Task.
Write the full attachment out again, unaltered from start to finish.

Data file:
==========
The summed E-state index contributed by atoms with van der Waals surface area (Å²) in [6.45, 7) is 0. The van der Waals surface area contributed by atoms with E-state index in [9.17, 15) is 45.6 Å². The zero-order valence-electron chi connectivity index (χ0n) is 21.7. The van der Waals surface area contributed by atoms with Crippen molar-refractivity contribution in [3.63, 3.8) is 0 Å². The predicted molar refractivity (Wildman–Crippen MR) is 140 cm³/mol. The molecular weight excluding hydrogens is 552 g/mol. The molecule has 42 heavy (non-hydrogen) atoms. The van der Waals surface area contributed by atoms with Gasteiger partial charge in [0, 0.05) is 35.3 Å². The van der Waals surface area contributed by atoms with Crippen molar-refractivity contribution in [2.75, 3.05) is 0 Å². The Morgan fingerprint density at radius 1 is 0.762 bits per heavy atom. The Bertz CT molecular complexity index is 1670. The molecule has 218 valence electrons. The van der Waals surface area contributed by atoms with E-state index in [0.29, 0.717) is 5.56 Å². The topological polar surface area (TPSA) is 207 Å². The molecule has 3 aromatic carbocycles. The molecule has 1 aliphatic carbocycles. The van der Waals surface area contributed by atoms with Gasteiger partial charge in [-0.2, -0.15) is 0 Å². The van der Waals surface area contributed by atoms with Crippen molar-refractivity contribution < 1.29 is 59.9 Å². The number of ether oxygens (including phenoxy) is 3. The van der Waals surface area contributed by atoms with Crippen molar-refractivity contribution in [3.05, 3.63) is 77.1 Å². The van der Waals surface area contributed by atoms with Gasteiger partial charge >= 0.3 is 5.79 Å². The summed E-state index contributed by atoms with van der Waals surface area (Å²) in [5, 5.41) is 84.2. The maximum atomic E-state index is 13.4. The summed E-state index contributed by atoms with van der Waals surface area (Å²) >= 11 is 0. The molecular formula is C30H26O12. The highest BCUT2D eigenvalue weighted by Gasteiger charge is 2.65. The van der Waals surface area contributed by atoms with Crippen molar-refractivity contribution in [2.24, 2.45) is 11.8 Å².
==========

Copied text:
The summed E-state index contributed by atoms with van der Waals surface area (Å²) in [6.45, 7) is 0. The van der Waals surface area contributed by atoms with E-state index in [9.17, 15) is 45.6 Å². The zero-order valence-electron chi connectivity index (χ0n) is 21.7. The van der Waals surface area contributed by atoms with Crippen molar-refractivity contribution in [3.63, 3.8) is 0 Å². The predicted molar refractivity (Wildman–Crippen MR) is 140 cm³/mol. The molecular weight excluding hydrogens is 552 g/mol. The molecule has 42 heavy (non-hydrogen) atoms. The van der Waals surface area contributed by atoms with Gasteiger partial charge in [0, 0.05) is 35.3 Å². The van der Waals surface area contributed by atoms with Crippen molar-refractivity contribution in [2.75, 3.05) is 0 Å². The Morgan fingerprint density at radius 1 is 0.762 bits per heavy atom. The Bertz CT molecular complexity index is 1670. The molecule has 218 valence electrons. The van der Waals surface area contributed by atoms with E-state index in [0.29, 0.717) is 5.56 Å². The topological polar surface area (TPSA) is 207 Å². The molecule has 3 aromatic carbocycles. The molecule has 1 aliphatic carbocycles. The van der Waals surface area contributed by atoms with Gasteiger partial charge in [-0.2, -0.15) is 0 Å². The van der Waals surface area contributed by atoms with Crippen molar-refractivity contribution < 1.29 is 59.9 Å². The number of ether oxygens (including phenoxy) is 3. The van der Waals surface area contributed by atoms with Crippen molar-refractivity contribution in [3.05, 3.63) is 77.1 Å². The van der Waals surface area contributed by atoms with Gasteiger partial charge >= 0.3 is 5.79 Å². The summed E-state index contributed by atoms with van der Waals surface area (Å²) in [5, 5.41) is 84.2. The maximum atomic E-state index is 13.4. The summed E-state index contributed by atoms with van der Waals surface area (Å²) >= 11 is 0. The molecular formula is C30H26O12. The highest BCUT2D eigenvalue weighted by Gasteiger charge is 2.65. The van der Waals surface area contributed by atoms with Crippen molar-refractivity contribution in [2.24, 2.45) is 11.8 Å².